I hear rain falling on leaves, on the flagstones, spattering the windows now and then. Otherwise silence. Now listen to these “things that move the heart: How moving is the grasshopper’s cry at the end of the Ninth Month, and at the beginning of the Tenth, when it sounds so feeble that one can hardly tell whether it is really there…” or “…in a garden during the late autumn the dewdrops glittering like jewels on the asaji reeds…” (The Pillow Book by Sei Shonagon)
“Well, honest man,” says the king, “and how is it you make your money so aisy?”
“By makin’ old things as good as new,” says Saint Kavin.
This is an extract from a curious old Celtic fairy tale titled “King O’Toole and His Goose”, edited by Joseph Jacobs. It is such a soothing thought, that there are beings who are here to mend, to set wrongs right. Who would rather repair than throw away. Beings who make a broken world as good as new. And I wish that we may hold up this strange Saint as an example and endeavour to heal brokenness whenever we can and make our world a beautiful place for all creatures and living beings to dwell and prosper.
Whenever we started this blog we wanted to share something about us on a monthly basis. Turns out we’re not very punctual but we still like the idea of the Monthly Poissonchat, we like it so much really, that it should not remain an empty page. And as, whenever they’re not working away on one of their idées or roaming the countryside, Les Poissonchats are reading a book, they come across a lot of people who are (some of them sadly are a were) tremendously good at saying what we think. Or do. Or like. So we decided to fill the Monthly Poissonchat monthly with sentences that stick, resonate. Collect them here instead of just earmarking the book. And here’s the one for July. It’s from D.H. Lawrence, who probably did not always show the nicest of him personally, but who had that peculiar clear-sightedness, a look through the veil, which he translated to words for us. This is one a true déclaration d’amour.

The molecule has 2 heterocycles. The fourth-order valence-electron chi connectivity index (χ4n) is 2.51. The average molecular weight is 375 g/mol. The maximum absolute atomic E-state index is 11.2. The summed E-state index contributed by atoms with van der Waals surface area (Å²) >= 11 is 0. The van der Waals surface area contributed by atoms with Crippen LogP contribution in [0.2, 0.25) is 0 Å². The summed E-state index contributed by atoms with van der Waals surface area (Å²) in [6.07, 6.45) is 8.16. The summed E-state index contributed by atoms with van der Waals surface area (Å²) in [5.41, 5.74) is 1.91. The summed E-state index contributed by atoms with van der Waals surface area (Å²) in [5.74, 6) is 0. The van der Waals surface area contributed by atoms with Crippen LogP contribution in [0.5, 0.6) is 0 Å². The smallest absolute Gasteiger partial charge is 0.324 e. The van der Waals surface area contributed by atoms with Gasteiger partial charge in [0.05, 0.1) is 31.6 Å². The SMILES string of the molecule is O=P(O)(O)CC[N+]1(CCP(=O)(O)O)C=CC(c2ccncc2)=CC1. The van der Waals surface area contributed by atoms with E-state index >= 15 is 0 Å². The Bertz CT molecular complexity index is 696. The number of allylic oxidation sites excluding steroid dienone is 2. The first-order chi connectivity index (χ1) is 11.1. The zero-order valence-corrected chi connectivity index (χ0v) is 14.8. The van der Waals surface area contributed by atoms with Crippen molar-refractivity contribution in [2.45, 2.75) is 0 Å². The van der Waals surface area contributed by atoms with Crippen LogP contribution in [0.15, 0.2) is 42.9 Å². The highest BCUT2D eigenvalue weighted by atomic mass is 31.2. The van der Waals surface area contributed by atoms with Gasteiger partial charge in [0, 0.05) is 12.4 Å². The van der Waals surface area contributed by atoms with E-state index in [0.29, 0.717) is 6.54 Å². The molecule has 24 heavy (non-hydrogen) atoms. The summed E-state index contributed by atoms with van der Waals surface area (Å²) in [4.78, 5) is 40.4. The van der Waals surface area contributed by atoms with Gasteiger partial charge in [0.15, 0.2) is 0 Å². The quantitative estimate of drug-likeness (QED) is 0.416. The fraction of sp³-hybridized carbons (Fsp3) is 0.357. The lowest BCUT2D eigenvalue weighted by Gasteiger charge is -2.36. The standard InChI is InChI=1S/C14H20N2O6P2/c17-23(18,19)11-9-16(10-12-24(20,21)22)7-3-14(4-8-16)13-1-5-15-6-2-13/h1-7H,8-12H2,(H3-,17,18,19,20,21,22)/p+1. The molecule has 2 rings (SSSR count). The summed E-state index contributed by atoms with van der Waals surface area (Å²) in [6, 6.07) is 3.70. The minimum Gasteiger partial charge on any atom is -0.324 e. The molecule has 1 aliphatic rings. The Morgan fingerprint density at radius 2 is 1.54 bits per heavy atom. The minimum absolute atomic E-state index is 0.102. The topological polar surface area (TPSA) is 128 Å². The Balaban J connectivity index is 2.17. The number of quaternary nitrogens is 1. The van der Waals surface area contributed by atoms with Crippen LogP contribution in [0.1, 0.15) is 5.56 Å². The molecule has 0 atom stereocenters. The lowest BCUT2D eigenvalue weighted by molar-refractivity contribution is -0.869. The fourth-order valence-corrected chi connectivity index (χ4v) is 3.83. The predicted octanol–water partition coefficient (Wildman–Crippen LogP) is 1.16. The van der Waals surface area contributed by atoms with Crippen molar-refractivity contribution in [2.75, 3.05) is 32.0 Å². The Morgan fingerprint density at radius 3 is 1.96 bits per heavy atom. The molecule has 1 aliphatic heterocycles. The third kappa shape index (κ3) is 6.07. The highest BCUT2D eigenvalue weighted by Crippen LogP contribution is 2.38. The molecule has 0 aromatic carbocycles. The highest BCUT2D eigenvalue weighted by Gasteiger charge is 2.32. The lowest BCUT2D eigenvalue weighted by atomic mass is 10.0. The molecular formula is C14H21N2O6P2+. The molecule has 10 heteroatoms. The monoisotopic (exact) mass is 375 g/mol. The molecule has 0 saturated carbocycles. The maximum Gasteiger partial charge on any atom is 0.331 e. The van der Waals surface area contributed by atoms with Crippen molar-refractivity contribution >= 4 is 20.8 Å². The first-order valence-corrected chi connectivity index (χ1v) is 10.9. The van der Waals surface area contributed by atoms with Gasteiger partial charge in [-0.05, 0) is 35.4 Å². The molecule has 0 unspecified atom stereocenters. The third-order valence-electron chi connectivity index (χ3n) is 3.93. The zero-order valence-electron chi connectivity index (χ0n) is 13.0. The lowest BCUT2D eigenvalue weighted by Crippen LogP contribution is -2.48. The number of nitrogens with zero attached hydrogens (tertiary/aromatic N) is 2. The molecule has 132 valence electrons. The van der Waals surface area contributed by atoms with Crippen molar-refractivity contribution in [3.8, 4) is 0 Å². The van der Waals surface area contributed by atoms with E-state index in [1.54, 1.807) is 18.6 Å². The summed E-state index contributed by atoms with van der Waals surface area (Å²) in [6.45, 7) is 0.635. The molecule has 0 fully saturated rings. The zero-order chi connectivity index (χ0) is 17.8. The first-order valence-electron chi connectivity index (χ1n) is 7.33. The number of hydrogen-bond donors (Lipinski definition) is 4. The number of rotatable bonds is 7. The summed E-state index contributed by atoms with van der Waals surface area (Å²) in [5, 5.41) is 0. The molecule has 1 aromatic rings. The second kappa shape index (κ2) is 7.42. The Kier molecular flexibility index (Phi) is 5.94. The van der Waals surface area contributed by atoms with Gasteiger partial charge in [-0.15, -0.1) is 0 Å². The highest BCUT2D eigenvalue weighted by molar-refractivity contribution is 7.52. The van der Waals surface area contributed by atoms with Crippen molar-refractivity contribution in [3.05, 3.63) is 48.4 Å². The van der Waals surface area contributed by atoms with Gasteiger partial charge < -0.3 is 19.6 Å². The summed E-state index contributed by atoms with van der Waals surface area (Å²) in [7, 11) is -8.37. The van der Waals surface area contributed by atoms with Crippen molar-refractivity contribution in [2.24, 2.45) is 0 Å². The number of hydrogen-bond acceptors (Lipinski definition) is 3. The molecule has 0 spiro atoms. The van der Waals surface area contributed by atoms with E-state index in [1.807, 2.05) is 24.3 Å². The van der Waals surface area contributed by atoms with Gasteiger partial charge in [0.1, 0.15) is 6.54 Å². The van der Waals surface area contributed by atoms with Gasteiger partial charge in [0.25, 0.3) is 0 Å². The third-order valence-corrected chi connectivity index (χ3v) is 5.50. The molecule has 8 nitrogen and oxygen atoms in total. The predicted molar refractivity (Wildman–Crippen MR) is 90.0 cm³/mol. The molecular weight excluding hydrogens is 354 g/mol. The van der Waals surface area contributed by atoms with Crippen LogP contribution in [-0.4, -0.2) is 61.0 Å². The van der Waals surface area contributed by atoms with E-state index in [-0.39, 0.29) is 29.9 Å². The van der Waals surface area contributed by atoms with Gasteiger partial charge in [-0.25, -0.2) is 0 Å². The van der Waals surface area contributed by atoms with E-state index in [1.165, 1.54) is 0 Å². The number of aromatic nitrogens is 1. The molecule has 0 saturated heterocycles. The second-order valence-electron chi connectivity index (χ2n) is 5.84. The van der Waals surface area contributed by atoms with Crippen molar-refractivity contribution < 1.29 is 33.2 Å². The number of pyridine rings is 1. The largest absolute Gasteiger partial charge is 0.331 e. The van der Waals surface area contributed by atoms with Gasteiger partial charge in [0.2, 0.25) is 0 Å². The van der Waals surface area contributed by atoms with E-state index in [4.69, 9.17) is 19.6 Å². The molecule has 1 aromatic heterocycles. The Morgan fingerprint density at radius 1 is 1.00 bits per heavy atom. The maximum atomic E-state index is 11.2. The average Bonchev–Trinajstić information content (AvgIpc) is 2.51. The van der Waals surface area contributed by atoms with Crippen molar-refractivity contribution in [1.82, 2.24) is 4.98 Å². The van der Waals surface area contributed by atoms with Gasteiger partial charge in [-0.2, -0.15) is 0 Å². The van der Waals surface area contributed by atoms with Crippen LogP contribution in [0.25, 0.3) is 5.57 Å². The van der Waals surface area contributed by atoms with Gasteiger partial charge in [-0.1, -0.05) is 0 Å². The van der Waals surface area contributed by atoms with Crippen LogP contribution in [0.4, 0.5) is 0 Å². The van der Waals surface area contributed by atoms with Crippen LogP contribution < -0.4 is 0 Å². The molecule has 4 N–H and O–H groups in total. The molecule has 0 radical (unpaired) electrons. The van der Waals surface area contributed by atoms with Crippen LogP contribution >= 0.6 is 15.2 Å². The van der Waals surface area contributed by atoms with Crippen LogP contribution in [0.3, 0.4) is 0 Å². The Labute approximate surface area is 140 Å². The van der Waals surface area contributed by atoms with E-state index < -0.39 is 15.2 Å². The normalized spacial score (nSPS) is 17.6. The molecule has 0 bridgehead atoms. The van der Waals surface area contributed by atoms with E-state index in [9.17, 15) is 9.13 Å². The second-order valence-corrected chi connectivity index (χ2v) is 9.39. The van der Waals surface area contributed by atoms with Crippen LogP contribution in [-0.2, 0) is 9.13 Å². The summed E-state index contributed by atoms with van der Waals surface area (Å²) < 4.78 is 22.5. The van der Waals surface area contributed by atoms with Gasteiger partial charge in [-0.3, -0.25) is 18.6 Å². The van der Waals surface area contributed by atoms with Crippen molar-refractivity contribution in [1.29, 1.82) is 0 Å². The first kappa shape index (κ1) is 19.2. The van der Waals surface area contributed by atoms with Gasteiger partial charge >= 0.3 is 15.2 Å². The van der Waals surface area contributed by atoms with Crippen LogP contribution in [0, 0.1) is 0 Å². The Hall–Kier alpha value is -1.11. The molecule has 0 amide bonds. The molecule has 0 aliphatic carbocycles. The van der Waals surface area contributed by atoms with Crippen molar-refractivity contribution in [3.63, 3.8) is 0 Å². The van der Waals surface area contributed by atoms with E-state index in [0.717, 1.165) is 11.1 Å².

“…he was the hole in the wall, beyond which the sunshine blazed on an outside world.” (D.H. Lawrence, The Rainbow)